Hideaway ironing boards. Raise your hand if you want an ironing board too high to reach. No one? Yup. That’s why a slanted wall closet is a great place to store your ironing board, and a hideaway one that comes out of the wall saves space and fulfills a key function in your house.
Adjustable shoe shelves. Closets with slanted walls can be a great place for storing shoes. There is a lot of floor space in them, so why not take up that space with shoes, leaving space in other closets? Shoe shelves can go along the floor, can be adjusted for boots, heels, sneakers, and more, and are a good use of existing space.
Mirror. It may sound a little odd, but think about putting a mirror on the slanted wall. The angle it provides can help you put on nail polish, cufflinks, and more. Having it right over a shelf or peninsula can be a great addition to an impromptu makeup counter.
Custom Reach-In Slanted Wall Closets
Obviously, with a reach-in closet, you have a lot less space. But that doesn’t mean you can’t maximize it.
Slide-out tie/belt racks. Built into the side walls, these don’t have to be high. They can store a lot and yet take up very little space.
Built-in hampers. Putting in cabinets is your best bet for optimizing a reach-in storage space. Since slanted walls make it really hard to put in shelves, you’ll want to maximize what you can store, and cabinets with built-in laundry hampers are the most efficient way to do that. Clean clothes go in the drawers; dirty things go in the hidden hampers.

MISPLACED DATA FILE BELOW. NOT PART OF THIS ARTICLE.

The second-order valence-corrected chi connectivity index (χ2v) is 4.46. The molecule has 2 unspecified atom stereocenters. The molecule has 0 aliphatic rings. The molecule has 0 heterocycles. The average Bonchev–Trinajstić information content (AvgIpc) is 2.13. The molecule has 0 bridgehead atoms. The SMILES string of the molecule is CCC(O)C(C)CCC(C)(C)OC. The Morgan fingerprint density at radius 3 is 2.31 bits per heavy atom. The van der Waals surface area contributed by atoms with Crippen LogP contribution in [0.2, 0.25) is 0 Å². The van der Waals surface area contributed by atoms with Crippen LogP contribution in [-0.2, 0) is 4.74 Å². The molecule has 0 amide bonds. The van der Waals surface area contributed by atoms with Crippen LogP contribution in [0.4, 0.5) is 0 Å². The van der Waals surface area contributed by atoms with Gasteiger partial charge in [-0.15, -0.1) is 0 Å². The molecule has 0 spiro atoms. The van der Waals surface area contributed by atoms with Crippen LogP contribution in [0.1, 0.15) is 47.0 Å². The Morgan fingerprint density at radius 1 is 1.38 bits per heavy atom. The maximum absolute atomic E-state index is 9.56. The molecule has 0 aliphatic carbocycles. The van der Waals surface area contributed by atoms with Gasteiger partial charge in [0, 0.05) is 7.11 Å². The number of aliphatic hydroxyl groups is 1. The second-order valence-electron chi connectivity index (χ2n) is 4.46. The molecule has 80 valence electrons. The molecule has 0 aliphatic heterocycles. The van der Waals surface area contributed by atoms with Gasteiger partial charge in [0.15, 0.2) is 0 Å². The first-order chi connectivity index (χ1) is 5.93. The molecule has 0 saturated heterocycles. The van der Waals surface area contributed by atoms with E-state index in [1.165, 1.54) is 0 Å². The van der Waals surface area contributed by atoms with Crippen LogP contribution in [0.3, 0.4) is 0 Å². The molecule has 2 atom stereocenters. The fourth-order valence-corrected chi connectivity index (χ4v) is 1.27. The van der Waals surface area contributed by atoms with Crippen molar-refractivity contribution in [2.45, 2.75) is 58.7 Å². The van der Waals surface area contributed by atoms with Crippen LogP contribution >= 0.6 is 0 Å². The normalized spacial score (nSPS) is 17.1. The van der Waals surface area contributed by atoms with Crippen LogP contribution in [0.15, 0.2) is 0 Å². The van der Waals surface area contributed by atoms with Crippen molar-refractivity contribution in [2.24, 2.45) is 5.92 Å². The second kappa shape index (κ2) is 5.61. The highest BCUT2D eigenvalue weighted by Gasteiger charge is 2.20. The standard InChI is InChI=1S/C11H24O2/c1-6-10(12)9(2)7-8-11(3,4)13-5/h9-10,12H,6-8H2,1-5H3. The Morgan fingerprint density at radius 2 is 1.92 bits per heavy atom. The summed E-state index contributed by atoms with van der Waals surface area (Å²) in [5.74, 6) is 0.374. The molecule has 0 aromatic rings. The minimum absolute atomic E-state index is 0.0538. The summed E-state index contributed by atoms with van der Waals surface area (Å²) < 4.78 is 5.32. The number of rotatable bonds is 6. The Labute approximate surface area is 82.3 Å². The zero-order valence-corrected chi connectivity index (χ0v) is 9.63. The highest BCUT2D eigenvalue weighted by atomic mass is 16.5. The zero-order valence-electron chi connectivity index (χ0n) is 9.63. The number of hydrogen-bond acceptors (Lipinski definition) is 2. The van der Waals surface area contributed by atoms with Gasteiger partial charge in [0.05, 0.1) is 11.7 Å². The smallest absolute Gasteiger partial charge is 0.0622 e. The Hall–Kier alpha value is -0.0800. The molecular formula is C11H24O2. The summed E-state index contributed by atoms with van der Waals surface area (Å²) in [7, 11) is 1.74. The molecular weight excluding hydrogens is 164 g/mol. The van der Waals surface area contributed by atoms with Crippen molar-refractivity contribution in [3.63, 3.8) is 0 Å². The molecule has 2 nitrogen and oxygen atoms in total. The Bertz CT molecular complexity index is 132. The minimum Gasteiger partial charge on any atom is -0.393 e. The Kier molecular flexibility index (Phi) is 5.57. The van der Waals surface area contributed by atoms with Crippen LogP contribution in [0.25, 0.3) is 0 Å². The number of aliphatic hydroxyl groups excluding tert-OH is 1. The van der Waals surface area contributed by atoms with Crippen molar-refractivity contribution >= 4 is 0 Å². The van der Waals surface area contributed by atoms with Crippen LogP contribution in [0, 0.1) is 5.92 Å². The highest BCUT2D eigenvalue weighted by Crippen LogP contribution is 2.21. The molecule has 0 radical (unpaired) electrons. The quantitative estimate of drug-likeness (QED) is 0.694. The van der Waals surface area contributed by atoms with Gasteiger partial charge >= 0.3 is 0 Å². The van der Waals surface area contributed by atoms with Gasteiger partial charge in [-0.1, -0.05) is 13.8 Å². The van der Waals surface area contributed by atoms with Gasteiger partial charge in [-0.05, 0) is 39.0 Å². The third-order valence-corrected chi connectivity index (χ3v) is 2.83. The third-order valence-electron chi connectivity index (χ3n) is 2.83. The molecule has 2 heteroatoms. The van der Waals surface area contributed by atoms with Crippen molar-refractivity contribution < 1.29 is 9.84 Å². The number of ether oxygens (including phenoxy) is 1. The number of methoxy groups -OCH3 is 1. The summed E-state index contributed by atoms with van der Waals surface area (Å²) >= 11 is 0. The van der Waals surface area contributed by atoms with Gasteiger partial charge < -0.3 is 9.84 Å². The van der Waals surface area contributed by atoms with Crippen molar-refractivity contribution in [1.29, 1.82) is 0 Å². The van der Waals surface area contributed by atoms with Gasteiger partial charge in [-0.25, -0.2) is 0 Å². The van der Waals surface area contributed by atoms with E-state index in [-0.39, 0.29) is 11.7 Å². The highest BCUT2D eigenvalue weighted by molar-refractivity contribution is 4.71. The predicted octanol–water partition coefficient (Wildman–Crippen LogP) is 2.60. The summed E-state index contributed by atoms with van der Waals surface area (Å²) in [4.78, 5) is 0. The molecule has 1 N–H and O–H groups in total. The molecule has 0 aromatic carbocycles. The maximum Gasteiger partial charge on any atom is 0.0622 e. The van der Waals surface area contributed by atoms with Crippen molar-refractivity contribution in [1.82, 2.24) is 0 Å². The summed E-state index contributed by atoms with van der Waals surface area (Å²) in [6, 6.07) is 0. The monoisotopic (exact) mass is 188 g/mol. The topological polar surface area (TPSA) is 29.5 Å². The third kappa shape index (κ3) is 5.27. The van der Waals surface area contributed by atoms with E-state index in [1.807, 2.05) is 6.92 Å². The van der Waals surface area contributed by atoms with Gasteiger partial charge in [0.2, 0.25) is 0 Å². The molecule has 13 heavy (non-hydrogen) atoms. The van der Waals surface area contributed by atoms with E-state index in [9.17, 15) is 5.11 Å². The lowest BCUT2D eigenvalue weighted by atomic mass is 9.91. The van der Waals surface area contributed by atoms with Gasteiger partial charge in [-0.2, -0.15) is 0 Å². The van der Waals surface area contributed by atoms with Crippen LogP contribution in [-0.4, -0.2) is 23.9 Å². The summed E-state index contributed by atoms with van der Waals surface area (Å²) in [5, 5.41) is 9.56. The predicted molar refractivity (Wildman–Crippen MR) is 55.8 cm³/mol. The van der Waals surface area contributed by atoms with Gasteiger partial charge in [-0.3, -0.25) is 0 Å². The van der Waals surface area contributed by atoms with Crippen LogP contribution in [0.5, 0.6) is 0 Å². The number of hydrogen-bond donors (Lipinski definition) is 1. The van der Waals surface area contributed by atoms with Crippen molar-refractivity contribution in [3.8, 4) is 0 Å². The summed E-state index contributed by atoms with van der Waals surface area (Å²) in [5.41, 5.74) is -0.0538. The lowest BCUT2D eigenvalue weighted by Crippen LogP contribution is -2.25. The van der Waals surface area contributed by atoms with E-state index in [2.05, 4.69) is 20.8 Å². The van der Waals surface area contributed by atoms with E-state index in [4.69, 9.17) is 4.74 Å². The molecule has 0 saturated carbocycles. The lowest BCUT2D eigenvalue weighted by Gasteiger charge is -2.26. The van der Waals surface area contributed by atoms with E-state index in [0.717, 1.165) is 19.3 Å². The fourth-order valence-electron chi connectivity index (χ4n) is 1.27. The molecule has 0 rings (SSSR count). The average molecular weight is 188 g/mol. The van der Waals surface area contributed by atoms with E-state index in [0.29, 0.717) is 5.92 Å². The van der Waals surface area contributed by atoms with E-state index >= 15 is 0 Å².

Other baskets and bins. You can use other baskets and bins to store sporting goods, seasonal equipment, and more. These should be sturdy, stylish, and use hardware that’s built to last.
Adjustable shelves. You might not be able to fit a lot of shelves, but if you have custom ones built just for you, it is possible to have a few—and that’s better than none at all!
Bonus Tips For Organization:
When you have limited space, you absolutely have to make the most of it. You can make the closet with the slanted roof a sort of seasonal closet, storing what is needed and about to be used and getting rid of everything else. Using chrome hooks, adjustable shelves, bins and baskets, and more, the small hall closet can be a great seasonal storage space. You can’t fit everything in it, so just fit what is needed.
Customize Your Slanted Wall Closet To Make a Perfect Fit
Not every house has a slanted wall closet. If yours does, it is pretty unique—which isn’t a bad thing, but it does mean that not everything is going to fit. Off-the-shelf just won’t do.
That’s where a custom design, production, and installation process can be really helpful. At Closet America, our experts come to your house, take exact measurements, and work with you to really figure out your needs. From there, we build original units to match those measurements and install them quickly and easily.
Having a slanted wall closet creates genuine storage issues. But a custom closet can provide a solution. If you’re ready to straighten things out, contact Closet America and schedule a free design consultation today. We’ll build you the space you need.